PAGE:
Saturday, December 26, 2009
COHSE Guildford & District 1333 branch banner, (Royal Surrey County hospital, st Luke's Hospital, Milford hospital, Hydestyle hospital. hospital sheet circa 1981 made for Peoples' March for Jobs. White sheet, blue lettering.
Top picture COHSE banner carried on national demonstration 22nd September 1982 and below (black & white) carried on CND demo 1981.
COHSE Branch Secretary Carles Martinez
Does anyone know what happended to the banner last seen at the merger into UNISON in 1993.
Below national COHSE Banner
Robert Quick, Regional Secretary with COHSE banner of South Yorkshire and East midlands Region 12, Made by Red Wedge, Brighton Red and Gold
Sharrow Head, Sheffield.COHSE Banner Cymru Region 10 - Wales made by Dragon Banners Yorkshire. COHSE banner Unveiled by Hector MacKenzie COHSE General secretary Cardiff 1991.
Claybury branch banner is one of the finest COHSE branch banners, as it illustrates a rat leaving the "Asylum".
Saturday, December 19, 2009
As part of the 1982 Pay campaign a TUC series of Regional Day of Action was throughout the UK and the South East Region was held at Guildford.
Those attending were primarily COHSE nurses from Guildford Royal Surrey County Hospital, Milford and larger Psychiatric hospitals in the Region, where COHSE was dominant.
It should be noted that these Regional Day's of Action were a complete disaster and should never be repeated.
The 1982 Health workers campaign was finally called off on the eve of the infamous Transport strike planned for 8th November (Which never took place).
Thursday, December 10, 2009
More than 6,000 hospital service workers and community support workers were on strike.
John Ryall General Secretary of SFWU, New Zealand
Thursday, December 03, 2009
Stand up to Bankers' Blackmail
Trade unions have urged the government to reject Royal Bank of Scotland bosses' blackmail and call their bluff over massive bonus plans.
The bank's board has threatened to quit if the Treasury blocks plans to pay out bonuses to its staff to the tune of £1.5 billion, despite having had to be bailed out to the tune of billions of pounds by the taxpayer.
TUC general secretary Brendan Barber warned that the threats proved that nothing had been learned from the economic collapse only last year.
"The banks nearly brought down the whole economy only a year ago. Few would have survived without government or Bank of England help," he said.
"Yet now we learn that they are back to the bad old days when they confused their telephone numbers with what they were paid.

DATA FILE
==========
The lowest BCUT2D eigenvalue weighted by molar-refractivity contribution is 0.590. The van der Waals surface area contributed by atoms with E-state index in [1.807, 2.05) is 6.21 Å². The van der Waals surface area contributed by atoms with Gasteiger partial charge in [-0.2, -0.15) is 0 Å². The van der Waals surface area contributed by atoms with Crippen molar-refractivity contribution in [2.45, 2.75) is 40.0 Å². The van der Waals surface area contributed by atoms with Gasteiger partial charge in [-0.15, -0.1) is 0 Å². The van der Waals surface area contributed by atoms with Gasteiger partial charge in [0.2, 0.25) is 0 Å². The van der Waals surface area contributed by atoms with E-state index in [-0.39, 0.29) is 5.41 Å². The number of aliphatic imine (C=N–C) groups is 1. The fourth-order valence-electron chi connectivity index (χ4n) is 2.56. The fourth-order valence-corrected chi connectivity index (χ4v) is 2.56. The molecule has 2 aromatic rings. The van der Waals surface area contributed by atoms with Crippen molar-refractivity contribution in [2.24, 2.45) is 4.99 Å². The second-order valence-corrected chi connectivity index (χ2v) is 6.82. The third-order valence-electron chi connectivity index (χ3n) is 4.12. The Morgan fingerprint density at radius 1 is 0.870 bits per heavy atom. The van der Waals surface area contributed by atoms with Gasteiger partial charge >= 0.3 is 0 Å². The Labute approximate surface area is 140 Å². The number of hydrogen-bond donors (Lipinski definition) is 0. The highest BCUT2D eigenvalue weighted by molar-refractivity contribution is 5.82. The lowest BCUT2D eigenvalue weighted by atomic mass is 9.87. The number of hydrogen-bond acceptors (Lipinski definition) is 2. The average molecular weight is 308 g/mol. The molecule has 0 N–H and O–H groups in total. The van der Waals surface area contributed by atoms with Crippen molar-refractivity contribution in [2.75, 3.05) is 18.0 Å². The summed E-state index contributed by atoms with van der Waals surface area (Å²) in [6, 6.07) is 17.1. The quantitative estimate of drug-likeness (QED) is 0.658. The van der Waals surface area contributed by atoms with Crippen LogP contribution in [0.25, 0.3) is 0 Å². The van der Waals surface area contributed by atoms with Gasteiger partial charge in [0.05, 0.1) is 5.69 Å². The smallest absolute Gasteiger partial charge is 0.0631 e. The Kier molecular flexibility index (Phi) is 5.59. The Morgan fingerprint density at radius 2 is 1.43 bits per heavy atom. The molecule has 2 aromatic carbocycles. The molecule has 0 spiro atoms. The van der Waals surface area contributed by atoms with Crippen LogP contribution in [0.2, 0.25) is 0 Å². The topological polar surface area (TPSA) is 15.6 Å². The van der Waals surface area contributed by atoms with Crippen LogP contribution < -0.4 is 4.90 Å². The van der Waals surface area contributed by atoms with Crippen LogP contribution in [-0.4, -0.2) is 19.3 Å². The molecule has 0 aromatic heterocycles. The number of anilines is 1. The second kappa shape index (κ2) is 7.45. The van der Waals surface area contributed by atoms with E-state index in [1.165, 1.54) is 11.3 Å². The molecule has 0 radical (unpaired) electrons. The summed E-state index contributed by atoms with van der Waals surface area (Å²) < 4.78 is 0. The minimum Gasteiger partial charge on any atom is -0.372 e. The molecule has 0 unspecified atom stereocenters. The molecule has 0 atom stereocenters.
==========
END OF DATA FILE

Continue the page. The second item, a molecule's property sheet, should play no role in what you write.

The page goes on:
"Surely there must be a limit to the amount of champagne that even a banker can consume in a year?"
Unison general secretary Dave Prentis described directors at the bank a "disgrace" and called on them to "come down to Earth and realise their world has changed."
He said that, despite banks and financial institutions causing a collapse that has forced many thousands onto the dole, plenty of those claiming benefits would be happy to be able to find a fair day's work for a fair day's pay.
"It is outrageous that millionaire bankers are trying to blackmail taxpayers into paying them multimillion-pound bonuses," added Unison Greater London nursing officer Michael Walker at the union's London Nursing Conference in Lewisham.
"Nurses on many wards could state that, without a significant pay rise, they may be forced to leave nursing and therefore patient care could suffer.
"Yet nurses are not offered a pay rise, they are facing the threat of a pay freeze from millionaire Tories."
And Left Economics Advisory Panel co-ordinator Andrew Fisher added: "The government should respond to this blackmail with one word. Goodbye."
But the government responded with very mixed signals.
Chancellor Alistair Darling warned that he was prepared to veto the size of the bank's bonus pool after City Minister Lord Myners warned that at least 5,000 bankers would pocket more than £1 million each this year unless action was taken.
Lord Myners said there was "precious little evidence" that people at the top of the banks appreciated the "concern about these extraordinary levels of income."
He called on major shareholding institutions to tackle the issue immediately, before it was too late.
However, Business Secretary Lord Mandelson struck a different note, expressing support for the board and appearing to contradict the earlier stance taken by the Treasury.
"I understand the point of view that Royal Bank of Scotland directors are expressing - they have to remain competitive in the market in recruiting senior executives," he said, adding that bonuses "form an integral part" of remuneration packages for senior staff, although he urged banks to exercise restraint voluntarily.
A spokesman for the bank merely claimed that bonuses were necessary to operate in "competitive markets."